Bug 76268 - lastcomm does not provide accurate information compared to /usr/bin/time
lastcomm does not provide accurate information compared to /usr/bin/time
Status: CLOSED ERRATA
Product: Red Hat Linux
Classification: Retired
Component: kernel (Show other bugs)
7.3
i686 Linux
medium Severity medium
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Assigned To: Arjan van de Ven
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Depends On:
Blocks:
  Show dependency treegraph
 
Reported: 2002-10-18 18:21 EDT by Bob Manson
Modified: 2007-04-18 12:47 EDT (History)
1 user (show)

See Also:
Fixed In Version:
Doc Type: Bug Fix
Doc Text:
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Clone Of:
Environment:
Last Closed: 2004-01-01 04:46:36 EST
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CRM:
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oVirt Team: ---
RHEL 7.3 requirements from Atomic Host:


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Description Bob Manson 2002-10-18 18:21:20 EDT
From Bugzilla Helper:
User-Agent: Mozilla/4.77 [en] (X11; U; Linux 2.2.19-6.2.7 i686)

Description of problem:
I wrote a small progam that has nothing but loops in it
and used /usr/bin/time to see how long it ran, then used
lastcomm to check the accounting information.  The lastcomm
time is just over 5 times (perhaps 5.12 times?) larger than that
shown by /usr/bin/time

Version-Release number of selected component (if applicable):


How reproducible:
Always

Steps to Reproduce:
1.run almost any program using /usr/bin/time
2.run lastcomm and look for the entry for the program that was run
3.compare the results
	

Actual Results:  [bob@sps spin_my_wheels]$ cat spinning.c
#include <stdio.h>

main()
{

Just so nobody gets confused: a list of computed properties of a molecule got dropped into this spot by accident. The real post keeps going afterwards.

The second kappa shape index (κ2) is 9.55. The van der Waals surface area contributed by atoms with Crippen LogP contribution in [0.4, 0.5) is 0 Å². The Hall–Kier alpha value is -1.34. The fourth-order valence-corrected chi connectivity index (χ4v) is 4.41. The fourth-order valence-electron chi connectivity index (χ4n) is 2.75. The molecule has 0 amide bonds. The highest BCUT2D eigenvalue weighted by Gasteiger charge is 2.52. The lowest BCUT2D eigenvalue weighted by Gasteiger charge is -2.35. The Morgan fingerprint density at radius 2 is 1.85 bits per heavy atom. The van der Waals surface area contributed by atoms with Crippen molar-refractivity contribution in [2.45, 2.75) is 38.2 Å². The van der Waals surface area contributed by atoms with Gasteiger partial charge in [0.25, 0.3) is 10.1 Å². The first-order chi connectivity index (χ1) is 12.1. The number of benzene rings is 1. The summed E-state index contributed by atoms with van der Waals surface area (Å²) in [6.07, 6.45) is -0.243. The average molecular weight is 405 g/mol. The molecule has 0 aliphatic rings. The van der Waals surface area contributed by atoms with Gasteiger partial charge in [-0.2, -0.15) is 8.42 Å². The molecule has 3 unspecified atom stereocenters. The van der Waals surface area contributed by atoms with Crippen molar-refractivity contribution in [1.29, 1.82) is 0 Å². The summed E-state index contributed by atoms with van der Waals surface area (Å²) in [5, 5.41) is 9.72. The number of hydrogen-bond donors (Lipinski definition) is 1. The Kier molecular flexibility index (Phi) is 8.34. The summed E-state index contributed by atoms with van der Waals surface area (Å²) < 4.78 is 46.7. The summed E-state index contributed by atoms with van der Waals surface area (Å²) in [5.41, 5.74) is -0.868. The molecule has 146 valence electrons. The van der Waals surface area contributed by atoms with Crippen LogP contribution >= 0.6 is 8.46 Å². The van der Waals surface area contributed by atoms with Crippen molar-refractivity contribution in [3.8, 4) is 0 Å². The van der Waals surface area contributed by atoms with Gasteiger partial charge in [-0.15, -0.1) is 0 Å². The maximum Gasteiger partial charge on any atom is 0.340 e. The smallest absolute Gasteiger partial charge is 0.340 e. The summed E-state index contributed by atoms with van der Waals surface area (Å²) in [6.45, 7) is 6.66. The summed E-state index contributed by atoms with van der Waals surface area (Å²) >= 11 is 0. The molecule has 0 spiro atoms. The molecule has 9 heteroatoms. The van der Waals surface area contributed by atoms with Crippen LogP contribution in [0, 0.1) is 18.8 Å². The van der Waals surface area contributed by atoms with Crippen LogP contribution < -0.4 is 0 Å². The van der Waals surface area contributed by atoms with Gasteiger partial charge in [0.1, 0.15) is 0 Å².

int i,j,k;
        for(i=0; i < 10; i++)
        {
                fprintf(stderr,"iter=%d\n", i);
                for(j=0; j < 1000; j++)
                {
                        for(k=0; k < 100000; k++)
                                ;
                }
        }
}
------------------------------------------------------
[bob@sps spin_my_wheels]$ /usr/bin/time ./spinning
iter=0
iter=1
iter=2
iter=3
iter=4
iter=5
iter=6
iter=7
iter=8
iter=9
Command exited with non-zero status 100
2.33user 0.00system 0:02.34elapsed 99%CPU (0avgtext+0avgdata 0maxresident)k
0inputs+0outputs (85major+9minor)pagefaults 0swaps
-------------------------------------------------------
[bob@sps spin_my_wheels]$ lastcomm | grep spinning
spinning                bob      stdin     11.98 secs Fri Oct 18 18:12

[bob@sps spin_my_wheels]$ uname -a
Linux sps.ecf 2.4.18-17.7.x #1 Tue Oct 8 13:33:14 EDT 2002 i686 unknown




Expected Results:  I expected the lastcomm time to be closer to 2.3 seconds.

Additional info:

Running on a Dell Optiplex GX260.

I'm always suspicious when something wierd happens and I see something
so close to a magic number (i.e. looks like 512/100):

[bob@sps spin_my_wheels]$ dc
5k
11.98 2.34 / p
5.11965
Comment 1 Mike A. Harris 2002-10-18 19:51:24 EDT
What CPU do you have?  Also, what kernel arch is running?

rpm -q $(rpm -qa | grep ^kernel) --qf '%{name}-%{version}-%{release}.%{arch}\n'

Also, what does this show:  cat /proc/version
Comment 2 Mike A. Harris 2002-10-18 20:56:41 EDT
I believe this is an issue occuring due to the kernel using
Hz=512, and the program likely assuming Hz=100.  I still need
the information requested above however.

So, it's either a bug in the app making a bad assumption, or
else the kernel not scaling the data to Hz before spewing to
logfiles.

CC'ing Arjan for comment.
Comment 3 Bob Manson 2002-10-19 10:05:38 EDT
You'll noticed that I previously installed a rawhide kernel on this machine (to
overcome the dma problems with this machine) and I wonder if something I else I
installed at the same time as that kernel could be causing this?

From dmesg:
CPU: Intel(R) Pentium(R) 4 CPU 1.80GHz stepping 04

bash-2.05a$ rpm -q $(rpm -qa | grep ^kernel) --qf
'%{name}-%{version}-%{release}.%{arch}\n'
kernel-doc-2.4.18-10.i386
kernel-2.4.18-17.7.x.i686
kernel-2.4.18-10.98.i686
kernel-2.4.18-14.i686
kernel-source-2.4.18-10.i386

bash-2.05a$ cat /proc/version
Linux version 2.4.18-17.7.x (bhcompile@daffy.perf.redhat.com) (gcc version 2.96
20000731 (Red Hat Linux 7.3 2.96-11
2)) #1 Tue Oct 8 13:33:14 EDT 2002

bash-2.05a$ rpm -q psacct
psacct-6.3.2-19
Comment 4 Mike A. Harris 2002-11-13 16:30:54 EST
This looks like a kernel Hz bug.  Reassigning to kernel component.

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